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Linz's Mario Book—Updated!
Obleftivist Yawon Bwook says Donald Twump is "THE villain of our time." Which of the following best accords with your view?
Yes he is
He's not a villain but a hero
Putin might be a bigger villain
The mullahs might be bigger villains
ISIS might be bigger villains
Ugly Wimmin might be bigger villains
Black Lives Matter might be bigger villains
Snowflake moronnials might be bigger villains
College professors might be bigger villains
Fake News outlets might be bigger villains
Pomowankers might be bigger villains
Obleftivists might be bigger villains
None of the above—specify
Total votes: 9
Stop the Maslow Madness
Submitted by wngreen on Thu, 2010-02-04 14:46
I'm tired of every class ramming Abraham Maslow's hierarchy of needs down my throat.
In 1943 Maslow published "A Theory of Human Motivation". His basic idea was that there are five abstract goals that he called basic needs: physiological, safety, love, esteem, and self-actualization. These basic goals are in a "hierarchy of prepotency" meaning that people focus on the former ones until a minimum satisfaction is achieved before moving to the higher ones. Man, as a "perpetually wanting animal", is on average most often partially unsatisfied in all of his wants. Maslow traces all psychopathology to things that threaten the achievement of these basic human goals. This is the most enlightening part of his paper:
The role of gratified needs. -- It has been pointed out above several times that our needs usually emerge only when more prepotent needs have been gratified. Thus gratification has an important role in motivation theory. Apart from this, however, needs cease to play an active determining or organizing role as soon as they are gratified.
What this means is that, e.g., a basically satisfied person no longer has the needs for esteem, love, safety, etc. The only sense in which he might be said to have them is in the almost metaphysical sense that a sated man has hunger, or a filled bottle has emptiness. If we are interested in what actually motivates us, and not in what has, will or might motivate us, then a satisfied need is not a motivator. It must be considered for al pratical purposes simply not to exist, to have disappeared.... The perfectly heatlhy, normal, fortunate man has no sex needs, or hunger needs, or needs for safety, or for love, or for prestige, or self-esteem, except in stray moments of a quickly passing threat.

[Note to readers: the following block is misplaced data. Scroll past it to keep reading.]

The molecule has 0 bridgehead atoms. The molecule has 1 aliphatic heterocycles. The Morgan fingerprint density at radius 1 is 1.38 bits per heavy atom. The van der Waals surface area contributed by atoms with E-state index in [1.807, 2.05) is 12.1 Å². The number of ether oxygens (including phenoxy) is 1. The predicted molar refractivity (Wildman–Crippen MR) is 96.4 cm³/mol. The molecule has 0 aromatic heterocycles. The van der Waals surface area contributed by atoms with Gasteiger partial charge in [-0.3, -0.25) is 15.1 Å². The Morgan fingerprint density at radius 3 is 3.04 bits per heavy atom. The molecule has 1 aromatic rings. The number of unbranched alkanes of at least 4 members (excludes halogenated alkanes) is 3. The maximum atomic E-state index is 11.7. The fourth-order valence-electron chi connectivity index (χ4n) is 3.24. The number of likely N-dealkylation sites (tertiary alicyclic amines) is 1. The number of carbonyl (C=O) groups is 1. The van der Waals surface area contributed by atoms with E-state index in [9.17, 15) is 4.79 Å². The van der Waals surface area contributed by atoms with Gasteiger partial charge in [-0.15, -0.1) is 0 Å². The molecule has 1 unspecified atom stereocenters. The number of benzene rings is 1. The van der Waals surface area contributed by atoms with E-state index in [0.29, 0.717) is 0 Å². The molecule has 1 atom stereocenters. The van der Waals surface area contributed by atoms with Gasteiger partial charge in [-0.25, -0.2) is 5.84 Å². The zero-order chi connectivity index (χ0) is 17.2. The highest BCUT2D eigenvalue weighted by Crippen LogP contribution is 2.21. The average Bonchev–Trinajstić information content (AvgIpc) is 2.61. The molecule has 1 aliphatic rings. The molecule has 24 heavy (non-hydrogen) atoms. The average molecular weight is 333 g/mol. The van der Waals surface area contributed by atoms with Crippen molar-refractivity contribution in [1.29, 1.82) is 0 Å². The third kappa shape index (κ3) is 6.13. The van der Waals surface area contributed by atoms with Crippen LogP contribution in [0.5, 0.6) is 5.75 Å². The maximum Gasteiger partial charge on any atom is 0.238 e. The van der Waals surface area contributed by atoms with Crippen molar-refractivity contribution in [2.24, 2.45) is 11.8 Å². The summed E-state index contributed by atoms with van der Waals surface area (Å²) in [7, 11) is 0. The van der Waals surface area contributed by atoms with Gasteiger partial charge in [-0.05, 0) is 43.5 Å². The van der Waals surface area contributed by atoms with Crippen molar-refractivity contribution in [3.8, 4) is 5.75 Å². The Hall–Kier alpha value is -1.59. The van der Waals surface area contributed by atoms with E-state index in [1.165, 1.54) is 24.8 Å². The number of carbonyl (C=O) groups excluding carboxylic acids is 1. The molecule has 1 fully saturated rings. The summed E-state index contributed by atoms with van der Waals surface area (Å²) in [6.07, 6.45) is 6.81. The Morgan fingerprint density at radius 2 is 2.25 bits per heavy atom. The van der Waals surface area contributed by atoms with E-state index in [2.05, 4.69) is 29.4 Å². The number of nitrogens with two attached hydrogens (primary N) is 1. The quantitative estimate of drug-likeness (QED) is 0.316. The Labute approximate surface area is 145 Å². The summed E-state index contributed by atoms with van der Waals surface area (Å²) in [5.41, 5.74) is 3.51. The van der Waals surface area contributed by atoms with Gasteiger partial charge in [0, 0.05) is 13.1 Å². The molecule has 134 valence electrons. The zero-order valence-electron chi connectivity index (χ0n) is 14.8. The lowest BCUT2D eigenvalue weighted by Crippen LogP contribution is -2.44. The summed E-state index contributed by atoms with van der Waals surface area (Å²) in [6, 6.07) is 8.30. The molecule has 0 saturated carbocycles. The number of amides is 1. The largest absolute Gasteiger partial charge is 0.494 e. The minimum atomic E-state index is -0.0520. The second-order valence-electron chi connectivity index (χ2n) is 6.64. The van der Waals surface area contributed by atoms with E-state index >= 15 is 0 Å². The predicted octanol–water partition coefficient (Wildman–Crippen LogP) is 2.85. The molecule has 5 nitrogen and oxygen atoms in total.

Certain types of deprivation do result in death faster than other types; for example, oxygen deprivation causes irreversible brain damage within about 2 minutes, whereas people can live without water for several days and without food (if there is water) for several weeks. But this does not prevent people from risking their lives to save loved ones from drowning. Nor do physical needs automatically take priority over psychological needs. For example, a person with very low self-esteem may not eat or may commit suicide.
Examine also the view of man held by Maslow. A man with unsatisfied needs is a sick one and by contrast a man who is healthy has no needs. Man though must constantly take action to sustain his values -- and there is no limit to a man's need for self-esteem (or sex!). Happiness is not the absnese of needs:
The maintenance of life and the pursuit of happiness are not two separate issues. To hold one’s own life as one’s ultimate value, and one’s own happiness as one’s highest purpose are two aspects of the same achievement. Existentially, the activity of pursuing rational goals is the activity of maintaining one’s life; psychologically, its result, reward and concomitant is an emotional state of happiness. It is by experiencing happiness that one lives one’s life, in any hour, year or the whole of it. And when one experiences the kind of pure happiness that is an end in itself—the kind that makes one think: “This is worth living for”—what one is greeting and affirming in emotional terms is the metaphysical fact that life is an end in itself. (Rand)
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